This entry was posted in My Work, The Creative Process.


  1. Alan Flynn November 3, 2019 at 7:27 am #

    Terrific photographs Stu and the write up very interesting . Good to have all this nature not far away. I walked to the Rotary Marshes from our accommodation when we were there last year.

    Flying out to our daughter’s On the 13th November for three weeks and hope that it is not too snowy and cold.



    • Stu Dale November 3, 2019 at 9:18 am #

      Thanks for commenting Alan. I enjoy this little spot. Have a great trip to Canada. i’m sure your family will keep you warm.

  2. Jane November 3, 2019 at 9:34 am #

    I enjoy your photos & comments, Stu. It is great that we have these wonderland spaces within our city. Our friends quite often head up to the more wilderness part of Mission Creek walkway in Rutland & take pictures.

    My favourite pictures are of the blue heron but the other critters are fascinating, too. I’ll see if I can find the video this guy from Tennessee took of critters around a log crossing a creek. It is over a length of time & involves a hidden camera. The animals are as small as a frog to a big, lumbering black bear. This was on FB. Perhaps you’ve seen it already. Keep up the interesting work, Stu! Jane R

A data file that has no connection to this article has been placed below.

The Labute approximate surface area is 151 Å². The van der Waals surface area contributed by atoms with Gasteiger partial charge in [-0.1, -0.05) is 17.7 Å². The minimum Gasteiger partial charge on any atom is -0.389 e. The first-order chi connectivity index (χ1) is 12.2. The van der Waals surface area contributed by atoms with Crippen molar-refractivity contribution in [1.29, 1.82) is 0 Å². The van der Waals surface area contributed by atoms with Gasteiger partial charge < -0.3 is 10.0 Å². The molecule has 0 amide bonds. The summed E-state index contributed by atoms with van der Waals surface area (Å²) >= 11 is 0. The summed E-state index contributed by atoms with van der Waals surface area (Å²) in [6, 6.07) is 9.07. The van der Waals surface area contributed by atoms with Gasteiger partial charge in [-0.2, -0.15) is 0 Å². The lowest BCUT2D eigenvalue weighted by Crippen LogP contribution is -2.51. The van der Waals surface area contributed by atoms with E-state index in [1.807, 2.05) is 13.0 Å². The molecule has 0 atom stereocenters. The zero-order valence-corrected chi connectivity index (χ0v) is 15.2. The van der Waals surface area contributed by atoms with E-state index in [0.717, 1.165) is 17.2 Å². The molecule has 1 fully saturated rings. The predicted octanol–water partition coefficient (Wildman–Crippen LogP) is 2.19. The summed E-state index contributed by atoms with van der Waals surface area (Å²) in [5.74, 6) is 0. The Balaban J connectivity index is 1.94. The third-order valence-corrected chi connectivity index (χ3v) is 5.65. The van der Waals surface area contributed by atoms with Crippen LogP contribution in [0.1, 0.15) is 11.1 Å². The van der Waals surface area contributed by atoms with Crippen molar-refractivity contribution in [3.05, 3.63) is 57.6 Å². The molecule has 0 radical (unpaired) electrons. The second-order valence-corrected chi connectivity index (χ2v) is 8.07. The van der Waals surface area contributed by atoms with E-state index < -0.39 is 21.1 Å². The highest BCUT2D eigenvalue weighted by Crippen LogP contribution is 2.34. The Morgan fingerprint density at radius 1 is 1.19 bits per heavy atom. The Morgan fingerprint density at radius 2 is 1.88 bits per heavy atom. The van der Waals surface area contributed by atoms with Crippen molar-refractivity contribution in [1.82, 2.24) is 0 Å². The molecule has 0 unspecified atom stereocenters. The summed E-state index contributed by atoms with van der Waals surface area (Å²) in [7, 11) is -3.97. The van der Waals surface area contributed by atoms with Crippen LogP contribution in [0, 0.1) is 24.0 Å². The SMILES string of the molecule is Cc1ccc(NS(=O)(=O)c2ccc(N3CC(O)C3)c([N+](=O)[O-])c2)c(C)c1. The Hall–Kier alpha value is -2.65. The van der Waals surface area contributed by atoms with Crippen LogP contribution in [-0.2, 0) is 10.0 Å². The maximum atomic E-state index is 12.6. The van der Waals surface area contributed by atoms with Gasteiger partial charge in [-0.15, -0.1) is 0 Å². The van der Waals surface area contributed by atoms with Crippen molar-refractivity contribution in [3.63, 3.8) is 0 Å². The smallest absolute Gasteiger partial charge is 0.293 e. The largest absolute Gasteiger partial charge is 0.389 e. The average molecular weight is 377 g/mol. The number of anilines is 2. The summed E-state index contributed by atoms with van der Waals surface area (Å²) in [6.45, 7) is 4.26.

• Stu Dale November 3, 2019 at 9:37 am #

      Thanks for commenting Jane. I’m always on the lookout for new places to find and photograph critters. I’ll have to hike further up the Greenway. I understand it is beautiful up there.

  3. Donna Duke November 3, 2019 at 1:07 pm #

    Hi Stu, I enjoy your photos and blogs very much. I can’t believe i don;t know where this jewel is located! Will have to hunt it down soon.

    • Stu Dale November 3, 2019 at 2:39 pm #

      Thanks Donna! Do go and have a look. You won’t always spot the critters but they are there.

  4. Ronald Mullins November 3, 2019 at 1:25 pm #

    Another very interesting account of you photo travels Stu… hey and the pics are pretty good as well…. Well done my friend.

    • Stu Dale November 3, 2019 at 2:40 pm #

      Thanks Ron! I appreciate your comment. Its alway fun to get out with the camera even if its not too far away.

  5. John Bradley November 4, 2019 at 1:18 am #

    So near yet so far hey Stu! Much of the great art work created by artists came from their closest environment.
    You and your camera would radiate in Japan.

    • Stu Dale November 9, 2019 at 12:44 pm #

      From seeing your pictures I know I would enjoy photography in Japan. Off to Europe next week. That will be awesome.

  6. corolp November 9, 2019 at 8:31 am #

    So a tranquil spot so close to home. I’m cheering for the beavers. Great photos as always, Stu.

    • Stu Dale November 10, 2019 at 7:30 am #

      Thanks Corol! The beaver has pretty good record so far.\